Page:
- Court: Oregon Court of Appeals
- Area(s) of Law: Civil Commitment
- Date Filed: 01-06-2021
- Case #: A166509
- Judge(s)/Court Below: Landau, S.J. for the Court; Tookey, P.J.; & Shorr, J.
- Full Text Opinion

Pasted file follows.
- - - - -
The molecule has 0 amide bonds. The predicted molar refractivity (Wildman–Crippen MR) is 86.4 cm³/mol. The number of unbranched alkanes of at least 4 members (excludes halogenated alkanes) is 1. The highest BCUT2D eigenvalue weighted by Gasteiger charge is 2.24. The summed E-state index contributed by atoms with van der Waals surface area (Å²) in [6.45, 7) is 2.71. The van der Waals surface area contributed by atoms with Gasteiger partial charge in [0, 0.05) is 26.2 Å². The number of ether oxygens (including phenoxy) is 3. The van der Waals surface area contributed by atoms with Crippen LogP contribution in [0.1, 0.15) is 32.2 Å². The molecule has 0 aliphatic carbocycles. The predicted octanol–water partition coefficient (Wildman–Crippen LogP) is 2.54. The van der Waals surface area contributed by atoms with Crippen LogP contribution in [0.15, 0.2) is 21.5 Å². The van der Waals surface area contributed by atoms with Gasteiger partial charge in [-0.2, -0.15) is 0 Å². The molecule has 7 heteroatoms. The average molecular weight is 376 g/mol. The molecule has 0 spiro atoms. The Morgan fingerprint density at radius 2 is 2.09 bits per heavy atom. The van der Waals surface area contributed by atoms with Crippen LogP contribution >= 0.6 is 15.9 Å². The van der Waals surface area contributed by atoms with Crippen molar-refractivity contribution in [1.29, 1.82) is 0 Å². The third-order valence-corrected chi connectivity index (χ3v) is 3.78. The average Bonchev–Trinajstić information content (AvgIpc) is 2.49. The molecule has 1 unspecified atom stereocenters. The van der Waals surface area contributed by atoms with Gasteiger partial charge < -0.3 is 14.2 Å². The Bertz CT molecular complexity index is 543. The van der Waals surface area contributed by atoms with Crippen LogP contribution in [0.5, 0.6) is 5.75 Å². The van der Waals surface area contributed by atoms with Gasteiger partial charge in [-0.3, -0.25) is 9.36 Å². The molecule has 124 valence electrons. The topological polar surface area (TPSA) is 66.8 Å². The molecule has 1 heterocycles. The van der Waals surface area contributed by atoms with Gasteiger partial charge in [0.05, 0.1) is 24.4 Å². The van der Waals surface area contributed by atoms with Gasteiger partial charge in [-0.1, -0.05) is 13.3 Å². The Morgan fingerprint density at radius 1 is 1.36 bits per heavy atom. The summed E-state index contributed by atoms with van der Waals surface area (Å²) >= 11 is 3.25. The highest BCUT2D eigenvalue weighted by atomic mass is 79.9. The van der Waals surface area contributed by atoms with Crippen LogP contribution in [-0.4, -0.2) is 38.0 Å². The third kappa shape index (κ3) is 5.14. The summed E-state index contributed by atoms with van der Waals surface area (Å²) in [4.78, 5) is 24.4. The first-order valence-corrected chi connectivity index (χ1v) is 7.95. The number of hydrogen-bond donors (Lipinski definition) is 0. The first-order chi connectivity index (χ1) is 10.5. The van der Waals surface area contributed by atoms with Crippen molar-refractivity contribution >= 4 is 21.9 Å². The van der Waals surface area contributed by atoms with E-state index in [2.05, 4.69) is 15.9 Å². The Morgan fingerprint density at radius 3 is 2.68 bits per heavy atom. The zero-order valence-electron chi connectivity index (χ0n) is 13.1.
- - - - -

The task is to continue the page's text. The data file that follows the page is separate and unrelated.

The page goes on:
Appellant challenged “an order involuntarily committing her” to the Oregon Health Authority. Appellant argued that the trial court erred when it concluded “that her mental illness caused her to be dangerous to herself.” In response, the State argued that Appellant’s “intimidating and threatening behavior” indicated that Appellant is a danger to herself. To establish a mentally ill person “is a danger to herself,” the state must establish that the person is likely to cause life-threatening physical harm to herself in the near future. State v. B. B., 240 Or App 75, 82-83, 245 P3d 697 (2010). Further, the “threat of serious physical harm” must be “particularized” and “highly probable.” State v. M. A., 276 Or App 624, 628-29, 371 P3d 495 (2016). The evidence showed that Appellant invaded the personal space of a staff worker, deliberately bumped into another, threw water on a third, wandered around at an unspecified time in the past, and made a threat to kill herself and others that was not acted upon. The Court held that this was insufficient “to support a danger-to-self commitment.” Reversed.